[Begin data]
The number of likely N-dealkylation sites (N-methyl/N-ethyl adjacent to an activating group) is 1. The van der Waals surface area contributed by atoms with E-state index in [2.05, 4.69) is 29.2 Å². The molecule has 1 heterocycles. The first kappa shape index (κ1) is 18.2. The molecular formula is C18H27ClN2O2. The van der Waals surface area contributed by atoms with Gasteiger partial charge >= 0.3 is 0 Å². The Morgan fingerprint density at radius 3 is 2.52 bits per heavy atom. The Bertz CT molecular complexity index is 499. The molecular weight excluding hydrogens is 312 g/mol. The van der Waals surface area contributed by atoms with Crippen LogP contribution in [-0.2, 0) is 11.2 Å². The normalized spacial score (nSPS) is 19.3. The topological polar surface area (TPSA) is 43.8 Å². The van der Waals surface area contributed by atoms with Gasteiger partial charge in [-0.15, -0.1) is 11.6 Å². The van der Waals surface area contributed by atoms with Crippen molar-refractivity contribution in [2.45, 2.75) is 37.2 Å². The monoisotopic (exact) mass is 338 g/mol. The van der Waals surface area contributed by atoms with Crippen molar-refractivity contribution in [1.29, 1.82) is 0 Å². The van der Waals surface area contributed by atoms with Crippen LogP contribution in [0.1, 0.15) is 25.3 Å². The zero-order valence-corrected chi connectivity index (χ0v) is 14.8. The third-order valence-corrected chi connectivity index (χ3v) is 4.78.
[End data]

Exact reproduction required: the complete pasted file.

The number of likely N-dealkylation sites (N-methyl/N-ethyl adjacent to an activating group) is 1. The van der Waals surface area contributed by atoms with E-state index in [2.05, 4.69) is 29.2 Å². The molecule has 1 heterocycles. The first kappa shape index (κ1) is 18.2. The molecular formula is C18H27ClN2O2. The van der Waals surface area contributed by atoms with Gasteiger partial charge >= 0.3 is 0 Å². The Morgan fingerprint density at radius 3 is 2.52 bits per heavy atom. The Bertz CT molecular complexity index is 499. The molecular weight excluding hydrogens is 312 g/mol. The van der Waals surface area contributed by atoms with Crippen LogP contribution in [-0.2, 0) is 11.2 Å². The normalized spacial score (nSPS) is 19.3. The topological polar surface area (TPSA) is 43.8 Å². The van der Waals surface area contributed by atoms with Gasteiger partial charge in [-0.15, -0.1) is 11.6 Å². The van der Waals surface area contributed by atoms with Crippen molar-refractivity contribution in [2.45, 2.75) is 37.2 Å². The monoisotopic (exact) mass is 338 g/mol. The van der Waals surface area contributed by atoms with Crippen molar-refractivity contribution in [1.29, 1.82) is 0 Å². The van der Waals surface area contributed by atoms with Crippen LogP contribution in [0.1, 0.15) is 25.3 Å². The zero-order valence-corrected chi connectivity index (χ0v) is 14.8. The third-order valence-corrected chi connectivity index (χ3v) is 4.78.